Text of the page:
A prescription dose of exercise is potentially just as good as many medications when it comes to treating common health conditions like heart disease and stroke, according to a study published in the BMJ.
The health benefits of physical activity are well known. How those benefits compare with medicines at reducing the risk of death from some common diseases is less clear, the study’s authors noted.
Specifically, the researchers wanted to look at which of the two was most effective at lowering the risk for premature death for people being treated for:
- Coronary heart disease.
- Heart failure.
- Pre-diabetes (high blood sugar levels that often lead to diabetes).
- Recovery after a stroke.
About the study
The researchers analyzed 305 previous randomized controlled trials involving a total of 339,274 people. Some of the studies looked only at the effects of exercise on mortality from these conditions. Other studies involved only medications. Some involved both.
Medications tested in the studies included statins, which are used to prevent heart attack and stroke; ACE inhibitors, which treat high blood pressure and heart failure; beta blockers, used to treat high blood pressure and heart problems; anticoagulants, used to prevent blood clots; and diuretics, used to treat high blood pressure, congestive heart failure and fluid build-up in the legs and feet.
Studies that involved exercise varied in terms of the type, intensity and duration of the activity.
Among the findings:
- There was no significant difference between exercise and medications in terms of preventing premature death from prediabetes or coronary heart disease.
- Exercise was significantly more effective in reducing the risk of premature death after stroke than any drug treatment when compared to no treatment or a placebo.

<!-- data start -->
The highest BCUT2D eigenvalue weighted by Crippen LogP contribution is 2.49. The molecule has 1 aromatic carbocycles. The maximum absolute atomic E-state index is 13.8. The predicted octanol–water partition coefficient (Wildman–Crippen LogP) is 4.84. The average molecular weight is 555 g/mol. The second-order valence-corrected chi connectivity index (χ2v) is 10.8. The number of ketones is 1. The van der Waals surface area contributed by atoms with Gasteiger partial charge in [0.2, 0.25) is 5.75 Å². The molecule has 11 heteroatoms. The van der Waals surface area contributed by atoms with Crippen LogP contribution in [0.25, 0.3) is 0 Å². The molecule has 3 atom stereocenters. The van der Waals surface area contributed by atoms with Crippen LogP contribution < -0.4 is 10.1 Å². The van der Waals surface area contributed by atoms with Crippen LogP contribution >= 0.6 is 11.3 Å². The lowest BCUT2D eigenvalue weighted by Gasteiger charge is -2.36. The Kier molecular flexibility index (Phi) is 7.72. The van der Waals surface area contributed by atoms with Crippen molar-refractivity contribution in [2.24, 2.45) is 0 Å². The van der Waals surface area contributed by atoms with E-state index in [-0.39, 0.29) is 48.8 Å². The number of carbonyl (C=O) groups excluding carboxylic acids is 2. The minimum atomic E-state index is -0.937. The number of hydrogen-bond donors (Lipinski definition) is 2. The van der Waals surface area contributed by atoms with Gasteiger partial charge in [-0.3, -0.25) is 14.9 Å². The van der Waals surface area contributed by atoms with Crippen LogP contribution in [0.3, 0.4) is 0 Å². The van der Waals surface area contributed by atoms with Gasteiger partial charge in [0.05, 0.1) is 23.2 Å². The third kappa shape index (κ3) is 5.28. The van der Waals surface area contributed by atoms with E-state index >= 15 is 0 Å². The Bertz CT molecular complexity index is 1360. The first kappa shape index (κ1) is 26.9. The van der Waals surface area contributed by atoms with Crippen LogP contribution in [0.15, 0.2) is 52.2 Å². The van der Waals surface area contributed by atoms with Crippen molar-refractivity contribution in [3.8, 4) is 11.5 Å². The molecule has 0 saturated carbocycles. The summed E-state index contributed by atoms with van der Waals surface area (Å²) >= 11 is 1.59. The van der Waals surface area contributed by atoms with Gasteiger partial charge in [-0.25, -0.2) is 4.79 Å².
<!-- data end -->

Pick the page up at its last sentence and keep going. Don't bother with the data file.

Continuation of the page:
- Diuretics were more effective than exercise and other medications for reducing premature death from heart failure.
There were many more studies on the benefits of drugs than there were on the benefits of exercise, the authors noted.
“This blind spot in available scientific evidence prevents prescribers and their patients from understanding the clinical circumstances where drugs might provide only modest improvement, but exercise could yield more profound or sustainable gains in health,” they wrote.
The smaller number of exercise versus drug trials limited the strength of this study, the authors noted. Another consideration is that people may be less likely to follow exercise advice than they are to take medications.
|The take-home message|
|The existing evidence suggests that physical activity and drug treatment offer potentially similar benefits in terms of preventing premature death from some common chronic conditions, particularly during recovery from stroke.
“Exercise interventions should therefore be considered as a viable alternative to, or alongside, drug therapy,” the authors concluded—at least in cases where drug options offer only modest benefits.
However, they also noted that exercise can worsen some people’s symptoms. So anyone with a chronic health condition should talk to his or her doctor before increasing physical activity levels.